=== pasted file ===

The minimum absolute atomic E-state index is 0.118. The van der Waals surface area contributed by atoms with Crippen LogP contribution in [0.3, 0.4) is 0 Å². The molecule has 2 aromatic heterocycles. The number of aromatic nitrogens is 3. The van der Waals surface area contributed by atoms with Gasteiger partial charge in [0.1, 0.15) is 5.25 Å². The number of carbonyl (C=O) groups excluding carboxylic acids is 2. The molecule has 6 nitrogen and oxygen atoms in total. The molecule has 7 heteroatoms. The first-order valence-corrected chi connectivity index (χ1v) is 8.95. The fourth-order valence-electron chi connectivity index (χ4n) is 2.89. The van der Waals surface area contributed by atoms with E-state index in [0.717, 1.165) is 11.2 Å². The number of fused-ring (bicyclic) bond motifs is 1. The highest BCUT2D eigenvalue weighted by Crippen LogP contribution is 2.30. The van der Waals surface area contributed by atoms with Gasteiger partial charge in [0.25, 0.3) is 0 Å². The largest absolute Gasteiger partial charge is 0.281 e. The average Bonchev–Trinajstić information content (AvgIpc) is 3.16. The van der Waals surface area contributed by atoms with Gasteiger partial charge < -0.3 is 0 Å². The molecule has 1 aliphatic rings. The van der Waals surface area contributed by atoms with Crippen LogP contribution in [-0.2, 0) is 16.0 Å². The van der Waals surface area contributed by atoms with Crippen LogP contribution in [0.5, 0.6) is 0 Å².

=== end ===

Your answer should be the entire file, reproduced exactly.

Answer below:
The minimum absolute atomic E-state index is 0.118. The van der Waals surface area contributed by atoms with Crippen LogP contribution in [0.3, 0.4) is 0 Å². The molecule has 2 aromatic heterocycles. The number of aromatic nitrogens is 3. The van der Waals surface area contributed by atoms with Gasteiger partial charge in [0.1, 0.15) is 5.25 Å². The number of carbonyl (C=O) groups excluding carboxylic acids is 2. The molecule has 6 nitrogen and oxygen atoms in total. The molecule has 7 heteroatoms. The first-order valence-corrected chi connectivity index (χ1v) is 8.95. The fourth-order valence-electron chi connectivity index (χ4n) is 2.89. The van der Waals surface area contributed by atoms with E-state index in [0.717, 1.165) is 11.2 Å². The number of fused-ring (bicyclic) bond motifs is 1. The highest BCUT2D eigenvalue weighted by Crippen LogP contribution is 2.30. The van der Waals surface area contributed by atoms with Gasteiger partial charge in [0.25, 0.3) is 0 Å². The largest absolute Gasteiger partial charge is 0.281 e. The average Bonchev–Trinajstić information content (AvgIpc) is 3.16. The van der Waals surface area contributed by atoms with Gasteiger partial charge < -0.3 is 0 Å². The molecule has 1 aliphatic rings. The van der Waals surface area contributed by atoms with Crippen LogP contribution in [-0.2, 0) is 16.0 Å². The van der Waals surface area contributed by atoms with Crippen LogP contribution in [0.5, 0.6) is 0 Å².